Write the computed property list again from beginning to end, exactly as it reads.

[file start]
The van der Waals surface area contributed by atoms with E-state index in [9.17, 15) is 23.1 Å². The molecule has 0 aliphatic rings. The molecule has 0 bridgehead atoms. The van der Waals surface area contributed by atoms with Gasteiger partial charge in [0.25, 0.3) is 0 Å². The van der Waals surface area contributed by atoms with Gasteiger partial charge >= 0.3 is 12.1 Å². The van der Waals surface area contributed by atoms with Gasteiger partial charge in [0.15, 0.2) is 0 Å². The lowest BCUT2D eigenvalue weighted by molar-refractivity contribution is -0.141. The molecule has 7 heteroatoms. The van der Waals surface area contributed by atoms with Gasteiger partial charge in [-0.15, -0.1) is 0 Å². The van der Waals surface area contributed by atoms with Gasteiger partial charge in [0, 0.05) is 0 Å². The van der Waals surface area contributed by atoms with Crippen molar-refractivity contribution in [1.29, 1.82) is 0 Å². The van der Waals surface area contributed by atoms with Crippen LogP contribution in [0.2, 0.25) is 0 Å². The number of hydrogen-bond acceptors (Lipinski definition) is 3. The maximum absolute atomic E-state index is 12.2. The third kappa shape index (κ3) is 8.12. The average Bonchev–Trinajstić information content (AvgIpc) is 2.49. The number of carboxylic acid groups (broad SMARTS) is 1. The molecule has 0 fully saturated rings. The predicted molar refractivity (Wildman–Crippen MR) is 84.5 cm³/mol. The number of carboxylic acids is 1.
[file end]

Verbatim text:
The van der Waals surface area contributed by atoms with E-state index in [9.17, 15) is 23.1 Å². The molecule has 0 aliphatic rings. The molecule has 0 bridgehead atoms. The van der Waals surface area contributed by atoms with Gasteiger partial charge in [0.25, 0.3) is 0 Å². The van der Waals surface area contributed by atoms with Gasteiger partial charge >= 0.3 is 12.1 Å². The van der Waals surface area contributed by atoms with Gasteiger partial charge in [0.15, 0.2) is 0 Å². The lowest BCUT2D eigenvalue weighted by molar-refractivity contribution is -0.141. The molecule has 7 heteroatoms. The van der Waals surface area contributed by atoms with Gasteiger partial charge in [-0.15, -0.1) is 0 Å². The van der Waals surface area contributed by atoms with Gasteiger partial charge in [0, 0.05) is 0 Å². The van der Waals surface area contributed by atoms with Crippen molar-refractivity contribution in [1.29, 1.82) is 0 Å². The van der Waals surface area contributed by atoms with Crippen LogP contribution in [0.2, 0.25) is 0 Å². The number of hydrogen-bond acceptors (Lipinski definition) is 3. The maximum absolute atomic E-state index is 12.2. The third kappa shape index (κ3) is 8.12. The average Bonchev–Trinajstić information content (AvgIpc) is 2.49. The number of carboxylic acid groups (broad SMARTS) is 1. The molecule has 0 fully saturated rings. The predicted molar refractivity (Wildman–Crippen MR) is 84.5 cm³/mol. The number of carboxylic acids is 1.